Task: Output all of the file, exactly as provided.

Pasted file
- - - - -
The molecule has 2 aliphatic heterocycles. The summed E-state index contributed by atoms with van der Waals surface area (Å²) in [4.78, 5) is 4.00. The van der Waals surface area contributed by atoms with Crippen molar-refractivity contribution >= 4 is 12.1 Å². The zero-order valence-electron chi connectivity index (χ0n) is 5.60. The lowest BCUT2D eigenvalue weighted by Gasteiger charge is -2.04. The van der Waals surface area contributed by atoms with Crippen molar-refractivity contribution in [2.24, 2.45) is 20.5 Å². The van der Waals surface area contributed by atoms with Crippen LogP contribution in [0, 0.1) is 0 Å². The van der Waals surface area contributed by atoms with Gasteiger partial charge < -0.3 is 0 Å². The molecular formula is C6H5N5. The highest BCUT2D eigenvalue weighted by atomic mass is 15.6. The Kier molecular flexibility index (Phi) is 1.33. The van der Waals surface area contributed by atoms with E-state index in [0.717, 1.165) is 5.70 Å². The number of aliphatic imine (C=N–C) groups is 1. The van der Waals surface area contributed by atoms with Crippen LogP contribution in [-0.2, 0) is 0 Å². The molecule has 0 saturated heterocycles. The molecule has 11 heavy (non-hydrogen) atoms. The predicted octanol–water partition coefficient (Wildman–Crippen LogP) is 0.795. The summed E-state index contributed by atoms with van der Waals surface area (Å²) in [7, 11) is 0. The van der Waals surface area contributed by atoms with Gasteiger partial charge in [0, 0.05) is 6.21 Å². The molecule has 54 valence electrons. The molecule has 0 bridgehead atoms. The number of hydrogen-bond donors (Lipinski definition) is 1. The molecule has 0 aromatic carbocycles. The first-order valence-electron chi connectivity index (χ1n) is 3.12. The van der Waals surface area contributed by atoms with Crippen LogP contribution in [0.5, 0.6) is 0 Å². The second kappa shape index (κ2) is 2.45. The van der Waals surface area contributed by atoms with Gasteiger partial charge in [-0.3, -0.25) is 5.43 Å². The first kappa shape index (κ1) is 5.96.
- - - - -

The molecule has 2 aliphatic heterocycles. The summed E-state index contributed by atoms with van der Waals surface area (Å²) in [4.78, 5) is 4.00. The van der Waals surface area contributed by atoms with Crippen molar-refractivity contribution >= 4 is 12.1 Å². The zero-order valence-electron chi connectivity index (χ0n) is 5.60. The lowest BCUT2D eigenvalue weighted by Gasteiger charge is -2.04. The van der Waals surface area contributed by atoms with Crippen molar-refractivity contribution in [2.24, 2.45) is 20.5 Å². The van der Waals surface area contributed by atoms with Crippen LogP contribution in [0, 0.1) is 0 Å². The van der Waals surface area contributed by atoms with Gasteiger partial charge < -0.3 is 0 Å². The molecular formula is C6H5N5. The highest BCUT2D eigenvalue weighted by atomic mass is 15.6. The Kier molecular flexibility index (Phi) is 1.33. The van der Waals surface area contributed by atoms with E-state index in [0.717, 1.165) is 5.70 Å². The number of aliphatic imine (C=N–C) groups is 1. The van der Waals surface area contributed by atoms with Crippen LogP contribution in [-0.2, 0) is 0 Å². The molecule has 0 saturated heterocycles. The molecule has 11 heavy (non-hydrogen) atoms. The predicted octanol–water partition coefficient (Wildman–Crippen LogP) is 0.795. The summed E-state index contributed by atoms with van der Waals surface area (Å²) in [7, 11) is 0. The van der Waals surface area contributed by atoms with Gasteiger partial charge in [0, 0.05) is 6.21 Å². The molecule has 54 valence electrons. The molecule has 0 bridgehead atoms. The number of hydrogen-bond donors (Lipinski definition) is 1. The molecule has 0 aromatic carbocycles. The first-order valence-electron chi connectivity index (χ1n) is 3.12. The van der Waals surface area contributed by atoms with Crippen LogP contribution in [0.5, 0.6) is 0 Å². The second kappa shape index (κ2) is 2.45. The van der Waals surface area contributed by atoms with Gasteiger partial charge in [-0.3, -0.25) is 5.43 Å². The first kappa shape index (κ1) is 5.96.